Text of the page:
News Source: www.hindustantimes.com
South Delhi open-air dining plan stays indoors as fire law confusion hits policy
News Source/Courtesy: www.hindustantimes.com

New Delhi: The South Delhi Municipal Corporation (SDMC) launched its open air dining policy for restaurants under the civic body’s jurisdiction in September last year. However, till date, the corporation has given out only 69 licences -- with only 12 establishments getting the licences in the past four months.

Officials of the civic body aware of the matter said the policy failed to take off at the expected pace because of confusion over the fire safety certificate provision.

A senior official from the public health department of the civic body explained that a fire safety certificate is a must for all establishments applying for open air dining spaces. Though most of them were able to get the no-objection certificate (NOC) from Delhi Fire Services (DFS) for eateries on the ground floor, space on open terrace remains a sticking point.

Restaurant owners said that DFS doesn’t issue NOCs for open terrace, and the fire department has said that the SDMC should get third party safety rules audit for terrace areas since they do not have enough staff to get inspections done.

“Fire NOC is a precondition for open-air dining licence and owners are not able to secure it which is leading to very few prospective licensees approaching us. The Delhi Fire Services has asked them to make provisions like water sprinklers, staircases, hosepipes, etc. So far, licenses have been mostly issued to establishments located on ground-floor,” the SDMC official said.

The National Restaurant Association of India representatives say that the policy should be amended to resolve the confusion over fire NOC condition for terraces.

Sandeep Anand Goyle, managing committee member of National Restaurant Association of India, said that several meetings have been held between DFS, industry representatives and SDMC officials to resolve the issue. “This is a technical flaw in the policy. DFS is telling us that there is no provision of issuing fire NOC for open spaces while SDMC has made it into a precondition. Either the policy should be revised or the civic body may adopt suggestion by fire officials that the existing fire NOCs can be extended to the adjacent open spaces under some conditions like 25% vacant space, two stair cases, etc,” he added.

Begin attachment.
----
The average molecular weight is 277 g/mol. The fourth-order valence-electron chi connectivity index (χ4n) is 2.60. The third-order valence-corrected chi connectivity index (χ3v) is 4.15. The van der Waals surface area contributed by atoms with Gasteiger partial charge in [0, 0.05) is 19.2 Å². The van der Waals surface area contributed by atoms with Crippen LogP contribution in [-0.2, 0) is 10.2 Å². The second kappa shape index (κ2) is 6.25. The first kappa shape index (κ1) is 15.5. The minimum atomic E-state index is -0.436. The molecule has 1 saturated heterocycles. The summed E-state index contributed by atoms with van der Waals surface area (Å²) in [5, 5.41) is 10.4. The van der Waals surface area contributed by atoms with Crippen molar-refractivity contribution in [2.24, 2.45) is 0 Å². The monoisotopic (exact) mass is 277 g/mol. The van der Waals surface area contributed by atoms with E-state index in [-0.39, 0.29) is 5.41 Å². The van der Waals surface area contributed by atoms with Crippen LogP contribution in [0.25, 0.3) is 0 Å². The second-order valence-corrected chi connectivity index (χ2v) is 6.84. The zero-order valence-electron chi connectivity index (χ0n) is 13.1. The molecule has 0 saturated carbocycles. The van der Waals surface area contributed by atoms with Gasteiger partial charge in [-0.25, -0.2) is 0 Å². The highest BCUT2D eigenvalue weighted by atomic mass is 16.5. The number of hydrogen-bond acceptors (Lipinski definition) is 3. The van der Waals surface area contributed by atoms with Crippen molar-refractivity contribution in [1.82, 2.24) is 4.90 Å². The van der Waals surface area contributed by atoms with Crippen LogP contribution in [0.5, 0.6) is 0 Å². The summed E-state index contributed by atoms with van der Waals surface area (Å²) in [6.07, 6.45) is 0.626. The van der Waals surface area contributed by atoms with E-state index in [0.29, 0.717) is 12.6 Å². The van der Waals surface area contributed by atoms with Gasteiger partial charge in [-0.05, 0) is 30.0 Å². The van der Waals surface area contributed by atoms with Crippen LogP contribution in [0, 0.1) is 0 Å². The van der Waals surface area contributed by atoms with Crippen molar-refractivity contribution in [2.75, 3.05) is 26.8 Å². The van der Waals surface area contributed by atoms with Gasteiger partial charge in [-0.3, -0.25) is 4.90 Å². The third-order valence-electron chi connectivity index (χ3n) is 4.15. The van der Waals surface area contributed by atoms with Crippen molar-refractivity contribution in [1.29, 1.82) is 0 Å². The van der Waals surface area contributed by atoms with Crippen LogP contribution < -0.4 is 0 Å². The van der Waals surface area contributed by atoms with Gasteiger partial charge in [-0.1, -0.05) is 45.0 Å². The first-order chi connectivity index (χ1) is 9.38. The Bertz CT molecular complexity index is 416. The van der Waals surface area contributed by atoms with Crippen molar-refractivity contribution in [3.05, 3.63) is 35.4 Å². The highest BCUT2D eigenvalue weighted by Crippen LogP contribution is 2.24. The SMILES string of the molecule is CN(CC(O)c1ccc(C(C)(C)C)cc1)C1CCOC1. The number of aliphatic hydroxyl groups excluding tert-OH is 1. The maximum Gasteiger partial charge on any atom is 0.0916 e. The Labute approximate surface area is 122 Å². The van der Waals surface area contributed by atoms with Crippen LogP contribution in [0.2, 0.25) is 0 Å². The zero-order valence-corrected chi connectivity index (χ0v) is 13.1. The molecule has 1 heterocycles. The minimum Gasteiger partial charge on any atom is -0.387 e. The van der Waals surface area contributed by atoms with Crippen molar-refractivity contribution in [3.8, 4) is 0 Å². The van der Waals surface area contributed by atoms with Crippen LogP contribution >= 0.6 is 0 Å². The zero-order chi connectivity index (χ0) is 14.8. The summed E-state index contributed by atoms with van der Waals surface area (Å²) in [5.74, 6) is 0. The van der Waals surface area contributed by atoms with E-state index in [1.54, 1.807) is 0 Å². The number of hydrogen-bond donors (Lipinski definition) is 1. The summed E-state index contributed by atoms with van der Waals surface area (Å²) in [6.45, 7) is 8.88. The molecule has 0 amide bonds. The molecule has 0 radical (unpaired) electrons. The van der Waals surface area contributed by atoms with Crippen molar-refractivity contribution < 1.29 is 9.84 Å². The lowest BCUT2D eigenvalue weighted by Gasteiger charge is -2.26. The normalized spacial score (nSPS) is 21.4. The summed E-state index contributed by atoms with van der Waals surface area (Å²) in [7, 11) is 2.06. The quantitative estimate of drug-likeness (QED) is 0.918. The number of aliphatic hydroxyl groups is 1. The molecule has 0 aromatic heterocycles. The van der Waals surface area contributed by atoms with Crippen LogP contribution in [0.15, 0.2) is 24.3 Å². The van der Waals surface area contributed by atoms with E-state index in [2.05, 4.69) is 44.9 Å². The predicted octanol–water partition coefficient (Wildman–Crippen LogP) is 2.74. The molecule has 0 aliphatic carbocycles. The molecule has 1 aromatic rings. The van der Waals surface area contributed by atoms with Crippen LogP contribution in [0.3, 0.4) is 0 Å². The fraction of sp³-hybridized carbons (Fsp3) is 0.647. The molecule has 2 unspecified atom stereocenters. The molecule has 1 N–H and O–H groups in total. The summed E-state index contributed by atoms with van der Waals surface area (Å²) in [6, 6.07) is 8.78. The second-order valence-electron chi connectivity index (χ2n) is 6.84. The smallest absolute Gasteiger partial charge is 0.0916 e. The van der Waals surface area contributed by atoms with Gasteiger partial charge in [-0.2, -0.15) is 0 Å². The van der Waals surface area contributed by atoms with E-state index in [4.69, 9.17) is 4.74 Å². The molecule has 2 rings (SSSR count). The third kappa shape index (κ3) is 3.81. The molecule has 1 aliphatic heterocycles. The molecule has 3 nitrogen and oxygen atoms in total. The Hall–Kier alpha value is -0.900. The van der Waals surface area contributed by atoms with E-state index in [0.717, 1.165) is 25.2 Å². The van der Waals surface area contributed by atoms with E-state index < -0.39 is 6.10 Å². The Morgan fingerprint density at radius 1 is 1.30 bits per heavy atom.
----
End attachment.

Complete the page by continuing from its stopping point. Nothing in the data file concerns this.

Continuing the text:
Goyle said it was not clear that who among the two departments would take this responsibility of issuing the clearance.

The Delhi Fire Service, in a letter to the municipal health officer of SDMC, suggested that the enforcement of guidelines should be verified by the municipal corporation. “In a joint meeting held in March 2021, the representatives of DFS have stated that they have limited manpower, and they are not able to issue NOC to terraces for which third party inspections may be carried out,” an SDMC official said.

In a response to the request from SDMC arguing that DFS should continue to issue fire NOC to terraces, the DFS director had stated in a letter dated March 11, 2021 that the safety guidelines should be verified by SDMC and no further NOC is required from the department.

DFS director Atul Garg said the of open-air dining policy was sent for their consideration. “We have told the corporation that our inspection should not be made mandatory. The establishments which have taken NOC for the covered portion can extend the same safety conditions such as equipment and staircase regulations to the open space as well. Why should the fire officials visit them again,” Garg said.

The zone wise distribution of open-air dining licenses shows that 29 have been granted in the Najafgarh zone, 27 in the South zone and 10 in the Central zone. The lowest number of such establishments in under the West zone where three such open air eateries are currently operational.

SDMC official said that some of area and establishments where outdoor dining licenses have been issued are located in places such as Aerocity, India Habitat Center, Aurobindo Marg, outlets in Kapashera, Dwarka, Rajouri garden, Hauz Khas and Green Park.

Goyle said, “The concept of open air dining policy is good and the industry has been pushing for it for the past 15 years.”

According to the policy approved in September last year, open-air dining is allowed only in restaurants with a health trade licence, and where there is an open space such as a rooftop which is private property. Recently, the north and east corporation have also adopted a similar policy.

The policy states that there should be no encroachments on public lands, footpaths or roadsides. No cooking is allowed in an open area and a liquor licence is mandatory to serve alcoholic beverages in open areas, officials stated. Structural safety certificates from a certified engineer and fire NOC from Delhi Fire Services is mandatory. The fee for this licence varies from Rs100-200 per sqm.

Before the pandemic hit last year, south Delhi had 2,000 big and small eateries.

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News Source: www.hindustantimes.com

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